(Aesop: Born circa 620 BC)
The Lion and the Hare
A Lion came across a Hare, who was fast asleep. He was just in the act of seizing her, when a fine young Hart trotted by, and he left the Hare to follow him.
The Hare, scared by the noise, awoke and scudded away. The Lion was unable after a long chase to catch the Hart, and returned to feed upon the Hare.
On finding that the Hare also had run off, he said, "I am rightly served, for having let go of the food that I had in my hand for the chance of obtaining more."
The Ant and the Chrysalis
An Ant nimbly running about in the sunshine in search of food came across a Chrysalis that was very near its time of change.
The Chrysalis moved its tail, and thus attracted the attention of the Ant, who then saw for the first time that it was alive.
"Poor, pitiable animal!" cried the Ant disdainfully. "What a sad fate is yours! While I can run hither and thither, at my pleasure, and, if I wish, ascend the tallest tree, you lie imprisoned here in your shell, with power only to move a joint or two of your scaly tail."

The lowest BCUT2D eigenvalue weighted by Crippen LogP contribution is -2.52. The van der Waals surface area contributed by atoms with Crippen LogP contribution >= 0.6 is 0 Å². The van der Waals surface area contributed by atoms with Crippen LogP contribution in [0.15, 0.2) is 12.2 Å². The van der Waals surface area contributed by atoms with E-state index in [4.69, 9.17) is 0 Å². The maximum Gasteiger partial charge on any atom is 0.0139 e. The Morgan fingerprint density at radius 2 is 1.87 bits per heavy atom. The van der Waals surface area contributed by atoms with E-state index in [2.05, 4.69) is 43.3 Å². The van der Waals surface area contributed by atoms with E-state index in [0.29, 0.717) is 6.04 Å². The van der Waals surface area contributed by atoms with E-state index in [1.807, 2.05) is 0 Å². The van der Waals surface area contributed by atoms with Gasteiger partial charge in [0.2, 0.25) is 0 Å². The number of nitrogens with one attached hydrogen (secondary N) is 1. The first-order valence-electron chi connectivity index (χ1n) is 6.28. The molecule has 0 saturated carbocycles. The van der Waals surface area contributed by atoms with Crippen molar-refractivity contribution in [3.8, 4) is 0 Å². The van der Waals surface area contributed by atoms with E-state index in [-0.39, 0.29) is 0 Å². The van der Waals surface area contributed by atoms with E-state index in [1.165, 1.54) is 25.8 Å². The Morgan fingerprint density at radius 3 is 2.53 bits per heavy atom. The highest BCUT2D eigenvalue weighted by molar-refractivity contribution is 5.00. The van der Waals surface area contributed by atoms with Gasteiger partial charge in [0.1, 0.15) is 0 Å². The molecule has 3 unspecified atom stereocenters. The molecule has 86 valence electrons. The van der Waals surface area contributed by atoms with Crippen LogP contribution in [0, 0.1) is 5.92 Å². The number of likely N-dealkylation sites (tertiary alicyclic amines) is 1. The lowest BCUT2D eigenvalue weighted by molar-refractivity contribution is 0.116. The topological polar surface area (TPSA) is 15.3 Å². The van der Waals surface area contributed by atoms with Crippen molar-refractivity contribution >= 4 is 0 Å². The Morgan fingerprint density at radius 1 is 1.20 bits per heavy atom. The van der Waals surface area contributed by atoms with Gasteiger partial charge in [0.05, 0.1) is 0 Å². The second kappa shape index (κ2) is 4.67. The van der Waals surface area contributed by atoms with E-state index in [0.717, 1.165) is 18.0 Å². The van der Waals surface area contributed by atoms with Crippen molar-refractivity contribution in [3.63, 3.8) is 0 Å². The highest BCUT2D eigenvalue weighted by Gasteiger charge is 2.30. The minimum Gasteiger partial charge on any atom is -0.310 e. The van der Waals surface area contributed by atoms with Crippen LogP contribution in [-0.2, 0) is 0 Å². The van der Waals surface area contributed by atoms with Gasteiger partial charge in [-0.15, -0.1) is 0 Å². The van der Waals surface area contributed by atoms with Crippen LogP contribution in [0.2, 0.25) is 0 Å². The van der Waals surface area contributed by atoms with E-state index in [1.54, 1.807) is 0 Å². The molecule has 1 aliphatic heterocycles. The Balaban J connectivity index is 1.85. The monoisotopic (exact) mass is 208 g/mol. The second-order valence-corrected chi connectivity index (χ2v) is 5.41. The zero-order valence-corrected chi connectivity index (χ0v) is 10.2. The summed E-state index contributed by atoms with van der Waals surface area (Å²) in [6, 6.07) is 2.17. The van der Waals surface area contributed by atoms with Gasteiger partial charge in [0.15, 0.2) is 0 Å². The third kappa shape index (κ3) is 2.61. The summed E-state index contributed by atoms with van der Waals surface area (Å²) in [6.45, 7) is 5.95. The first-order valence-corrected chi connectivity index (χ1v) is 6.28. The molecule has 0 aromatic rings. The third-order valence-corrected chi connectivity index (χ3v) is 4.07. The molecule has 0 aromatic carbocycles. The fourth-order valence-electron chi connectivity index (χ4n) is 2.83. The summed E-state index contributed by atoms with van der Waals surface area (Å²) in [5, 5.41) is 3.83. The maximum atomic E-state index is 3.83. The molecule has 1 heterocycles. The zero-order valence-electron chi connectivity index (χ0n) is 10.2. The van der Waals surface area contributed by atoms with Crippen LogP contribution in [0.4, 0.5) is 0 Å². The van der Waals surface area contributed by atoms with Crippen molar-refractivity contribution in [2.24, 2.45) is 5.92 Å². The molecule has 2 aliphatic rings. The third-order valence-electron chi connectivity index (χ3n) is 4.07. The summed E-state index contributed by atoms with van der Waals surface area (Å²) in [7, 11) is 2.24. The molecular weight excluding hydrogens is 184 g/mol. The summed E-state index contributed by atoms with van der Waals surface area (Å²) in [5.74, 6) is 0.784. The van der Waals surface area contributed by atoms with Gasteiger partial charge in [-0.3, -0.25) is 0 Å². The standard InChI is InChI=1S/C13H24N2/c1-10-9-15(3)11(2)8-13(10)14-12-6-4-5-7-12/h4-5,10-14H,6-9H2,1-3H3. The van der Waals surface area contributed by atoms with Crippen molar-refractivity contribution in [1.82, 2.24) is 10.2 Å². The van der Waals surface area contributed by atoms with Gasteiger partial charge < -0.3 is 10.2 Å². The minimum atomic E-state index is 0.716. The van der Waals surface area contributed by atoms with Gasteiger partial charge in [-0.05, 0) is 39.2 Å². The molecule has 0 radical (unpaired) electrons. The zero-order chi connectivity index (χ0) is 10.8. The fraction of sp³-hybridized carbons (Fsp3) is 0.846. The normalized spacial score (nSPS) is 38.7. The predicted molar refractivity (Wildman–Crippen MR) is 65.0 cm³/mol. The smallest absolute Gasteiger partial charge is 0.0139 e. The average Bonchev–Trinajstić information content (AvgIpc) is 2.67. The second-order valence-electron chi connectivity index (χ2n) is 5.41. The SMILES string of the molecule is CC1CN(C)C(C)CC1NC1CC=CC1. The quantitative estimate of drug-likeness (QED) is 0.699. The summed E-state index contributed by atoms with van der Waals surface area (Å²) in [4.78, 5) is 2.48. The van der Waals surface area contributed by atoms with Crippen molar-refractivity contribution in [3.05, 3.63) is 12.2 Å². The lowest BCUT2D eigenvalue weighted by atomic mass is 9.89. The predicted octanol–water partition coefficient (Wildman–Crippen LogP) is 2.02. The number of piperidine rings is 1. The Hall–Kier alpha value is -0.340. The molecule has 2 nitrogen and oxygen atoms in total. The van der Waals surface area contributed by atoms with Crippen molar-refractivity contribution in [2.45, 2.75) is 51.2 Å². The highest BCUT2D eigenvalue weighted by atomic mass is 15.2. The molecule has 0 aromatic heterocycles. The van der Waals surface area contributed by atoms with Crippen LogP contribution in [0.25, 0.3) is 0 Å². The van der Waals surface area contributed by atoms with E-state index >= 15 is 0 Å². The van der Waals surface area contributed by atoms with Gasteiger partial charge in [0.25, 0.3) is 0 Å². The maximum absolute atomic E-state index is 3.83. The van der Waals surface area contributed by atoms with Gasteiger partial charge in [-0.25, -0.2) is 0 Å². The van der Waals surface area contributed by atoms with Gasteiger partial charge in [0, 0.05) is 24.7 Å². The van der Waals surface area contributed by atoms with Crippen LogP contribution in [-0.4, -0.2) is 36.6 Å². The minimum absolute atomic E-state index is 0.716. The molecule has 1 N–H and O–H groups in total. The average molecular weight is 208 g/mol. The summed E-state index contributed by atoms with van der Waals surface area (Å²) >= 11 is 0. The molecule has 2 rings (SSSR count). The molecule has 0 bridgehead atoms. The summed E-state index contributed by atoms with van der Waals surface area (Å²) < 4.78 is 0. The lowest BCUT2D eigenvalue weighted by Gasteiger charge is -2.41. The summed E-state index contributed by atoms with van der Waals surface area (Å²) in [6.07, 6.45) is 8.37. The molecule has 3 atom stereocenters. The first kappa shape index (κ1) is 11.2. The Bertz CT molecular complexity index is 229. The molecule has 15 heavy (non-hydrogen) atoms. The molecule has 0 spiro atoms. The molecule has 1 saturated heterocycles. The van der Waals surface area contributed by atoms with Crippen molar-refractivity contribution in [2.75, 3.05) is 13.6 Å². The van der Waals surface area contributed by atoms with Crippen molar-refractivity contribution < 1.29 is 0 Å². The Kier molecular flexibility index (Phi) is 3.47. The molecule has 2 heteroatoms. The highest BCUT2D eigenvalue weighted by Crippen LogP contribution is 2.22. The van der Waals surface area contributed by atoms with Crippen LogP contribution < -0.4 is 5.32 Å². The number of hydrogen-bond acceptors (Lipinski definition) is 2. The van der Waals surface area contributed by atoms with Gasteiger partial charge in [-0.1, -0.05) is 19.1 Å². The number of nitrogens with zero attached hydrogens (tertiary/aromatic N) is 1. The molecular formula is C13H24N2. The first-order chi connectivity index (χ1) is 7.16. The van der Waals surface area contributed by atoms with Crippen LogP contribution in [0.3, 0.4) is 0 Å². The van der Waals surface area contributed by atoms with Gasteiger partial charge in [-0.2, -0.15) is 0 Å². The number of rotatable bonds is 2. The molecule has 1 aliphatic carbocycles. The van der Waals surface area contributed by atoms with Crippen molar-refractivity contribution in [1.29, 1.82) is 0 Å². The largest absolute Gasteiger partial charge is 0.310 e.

The Chrysalis heard all this, but did not try to make any reply. A few days after, when the Ant passed that way again, nothing but the shell remained.
Wondering what had become of its contents, he felt himself shaded and fanned by the gorgeous wings of a beautiful Butterfly. "Behold in me," said the Butterfly, "your much-pitied friend! Boast now of your powers to run and climb as long as you can get me to listen."
So saying, the Butterfly rose in the air, and, borne along and aloft on the summer breeze, was soon lost to the sight of the Ant forever.
The Ass and the Grasshopper
An Ass having heard some Grasshoppers chirping, was highly enchanted; and, desiring to possess the same charms of melody, demanded what sort of food they lived on to give them such beautiful voices.
They replied, "The dew."
The Ass resolved that he would live only upon dew, and in a short time died of hunger.
Translated into English by
Rev. George Fyler Townsend (1814 - 1900)